As the wind sector grapples with questions surrounding the continuation of federal programs and incentives, the industry should also focus on accelerating technological development and deployment. Doing so would continue driving down the cost of wind energy and, therefore, lead to further growth.
The past two decades have seen an increase in wind turbine power output sizes and ratings, as well as significant progress in the refinement and reliability of the equipment. The sub-megawatt-rated turbine sizes of the early 1990s gave way to 1-MW-class ratings by the mid-to-late 1990s. More recently, turbine ratings have grown to multi-megawatt sizes. Blades have gotten longer, meaning rotor diameters are larger, easily exceeding the wingspans of large aircraft, such as the Boeing 747 and Airbus A380. Towers have gotten higher, with heights now exceeding the length of a football field, meaning more than 30 stories high.
The electrical side of power generation is also more advanced now. Induction generator system architectures have given way to a variety of doubly fed induction generators, permanent magnet generators and synchronous architectures. Turbine control systems have become more complex, and power output quality has improved dramatically. Grid-fault and low/no-voltage transient ride-through systems now rival – and, on occasion, outperform – conventional power generation ride-through capabilities.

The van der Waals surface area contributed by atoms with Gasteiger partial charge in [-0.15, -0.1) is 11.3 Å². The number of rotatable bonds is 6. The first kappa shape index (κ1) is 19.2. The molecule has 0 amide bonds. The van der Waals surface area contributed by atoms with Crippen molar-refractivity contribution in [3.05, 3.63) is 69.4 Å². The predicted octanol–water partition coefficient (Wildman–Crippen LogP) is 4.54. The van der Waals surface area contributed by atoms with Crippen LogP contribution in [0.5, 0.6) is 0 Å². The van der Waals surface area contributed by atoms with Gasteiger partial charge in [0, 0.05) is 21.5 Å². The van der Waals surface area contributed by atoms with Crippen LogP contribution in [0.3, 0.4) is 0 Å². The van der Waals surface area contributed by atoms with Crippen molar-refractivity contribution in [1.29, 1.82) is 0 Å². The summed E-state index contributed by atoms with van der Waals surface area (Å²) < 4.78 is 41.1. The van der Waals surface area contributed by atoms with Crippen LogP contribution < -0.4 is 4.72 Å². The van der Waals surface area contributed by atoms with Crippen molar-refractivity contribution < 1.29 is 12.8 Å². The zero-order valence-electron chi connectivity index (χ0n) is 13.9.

Onboard sensors are measuring and recording more and more data – gigabytes per day per turbine – to enable control systems to provide better onboard telemetry and improved uptime performance.
What used to be the weaker aspects of wind turbines, such as reliability concerns, has largely been mitigated through innovations borne from technical investigation and subsequent design improvements. Today, reports of gearbox, generator and bearing failures are the exception rather than the rule. Additionally, damage from lightning strikes to blades and other structural areas of a turbine, as well as insulated gate bipolar transistor failures in power converter systems, have been diminished significantly. Technology has pushed modern wind turbines to a marked trend of improvement in reliability and availability performance.
As turbine power output ratings continue growing larger, so, too, will the turbine’s physical attributes. So, what does the future hold for wind turbine technology development?